By Clifford Makins & Frank Bellamy, edited by Steve Holland (Book Palace Books)
Retailer/art dealers turned Publisher The Book Palace (welcome to the jungle, chaps!) have done something all we powerless fans have always dreamed of: preserved a lost yet beloved portion of our comics heritage – because nobody else would.
Robin Hood hopefully needs no coverage here, but these strips of arguably Britain’s greatest hero were drawn by one of our nation’s greatest comics illustrators and have been long-neglected due, I suspect, solely to their point of origin.
When Eagle revolutionised the British marketplace in 1950 other companies soon followed suit. Keen to keep their newly won pre-eminent position, and never ceasing the march of expansion, Hulton Press’s Managing Editor Marcus Morris, steeped in religious tactics, designed ancillary titles to shepherd different segments of the child-consumers towards his confirmed goal – their hearts, minds and pocket money.
Eagle was a magazine with superlative production values aimed at boys. Morris followed this in 1951 with a distaff counterpart, Girl, before returning to his feathered theme with Robin in 1953 (intended for parents and toddlers) and Swift, (1954) which targeted 5-7 year olds of both sexes. The Hulton child would join for and with Robin, be trained and enlightened by Swift (which had many TV related and classical story features) before being confirmed as either an Eagle boy or a Girl… girl (the urge to type “chick” there was almost irresistible and I’m sure we’re all glad I didn’t).
All joking aside, Swift was an ideal example of the kind of publication we just don’t do anymore. Clear simple storytelling, fantastic art, games, puzzles and factual features tailored to a specific age-range and acuity, this sort of “younger-juveniles” publication elucidated, entertained, and best of all drew children into the habit of reading – both comics and books.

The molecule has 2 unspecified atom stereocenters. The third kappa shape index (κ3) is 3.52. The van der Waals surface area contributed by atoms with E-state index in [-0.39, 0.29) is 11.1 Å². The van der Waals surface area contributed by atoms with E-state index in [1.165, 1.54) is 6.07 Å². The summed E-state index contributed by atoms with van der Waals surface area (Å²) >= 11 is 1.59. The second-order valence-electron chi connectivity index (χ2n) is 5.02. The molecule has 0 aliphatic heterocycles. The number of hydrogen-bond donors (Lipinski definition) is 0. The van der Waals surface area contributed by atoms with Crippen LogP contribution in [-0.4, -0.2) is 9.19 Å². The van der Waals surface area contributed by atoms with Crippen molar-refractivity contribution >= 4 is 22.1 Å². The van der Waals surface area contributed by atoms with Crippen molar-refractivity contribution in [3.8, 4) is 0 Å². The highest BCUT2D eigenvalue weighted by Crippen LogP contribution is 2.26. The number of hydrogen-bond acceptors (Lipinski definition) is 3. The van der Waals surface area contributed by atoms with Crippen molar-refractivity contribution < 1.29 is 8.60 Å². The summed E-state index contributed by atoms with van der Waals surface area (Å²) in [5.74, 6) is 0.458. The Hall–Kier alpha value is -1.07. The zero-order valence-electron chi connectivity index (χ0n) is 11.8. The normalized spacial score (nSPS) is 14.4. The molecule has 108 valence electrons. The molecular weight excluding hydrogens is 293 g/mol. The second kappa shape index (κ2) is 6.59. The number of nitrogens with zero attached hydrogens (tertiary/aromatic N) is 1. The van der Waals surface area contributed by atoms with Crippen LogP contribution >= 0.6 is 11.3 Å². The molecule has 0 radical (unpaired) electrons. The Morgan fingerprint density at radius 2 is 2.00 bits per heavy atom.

At the time Frank Bellamy was just starting his impressive career, but his raw ability is still astonishing to see. His facility with scenery and locations, historical research, staging, angles and especially expressions can all be seen in the two extended adventures reproduced here, although the “pic and block” format (each panel sat above a few lines of prose, with speech balloons included as necessary) mandated by the editors meant that the artist’s legendary layout and page design are not demonstrated.
After a fascinating background feature from editor Holland the first strip ‘Robin Hood and his Merry Men’ relates the tale of the Saxon Robin, Earl of Huntingdon, whose father was murdered and his lands confiscated by the Norman Robber-Baron Robert Braisse-Neuve – called “The Wolf”. Full of stirring fights and chases, this is very much a traditional Emerald Archer, even though the source material is apparently the 1940 novel Robin of Sherwood, written by Major Charles Gilson, rather than the traditionally “consulted” Merry Adventures of Robin Hood by Howard Pyle (ISBN13: 978-0451522849).
That first tale ran 42 two-page episodes and came to a perfect storybook conclusion, but was clearly popular enough for a sequel. ‘Robin Hood and Maid Marian’ at 25 instalments sent the newly restored Earl back to Sherwood Forest when his benefactor Richard the Lion Heart was killed in France and the feckless, vengeful Prince John assumed the throne.
Joined in the greenwood by Maid Marian and her trusty companion Gwen, the heroic band fought injustice and foiled the plots of John, The Sheriff of Nottingham and the Saxon turncoat Guy of Gisborne with dazzling skill and doughty hearts – and that’s where scripter Clifford Makins (Bellamy’s writer of choice for many years) wisely left them, carrying on into the eternal forever…
Written for a youthful general audience these good-old-fashioned tales of adventure are more accessible and welcome than ever and this beautiful black and white book is a pearl beyond price that every kid should be given as present – and you might as well have one yourself….
© 2008 The Book Palace. Introduction and all artwork © Look and Learn. Used with permission. All Rights Reserved.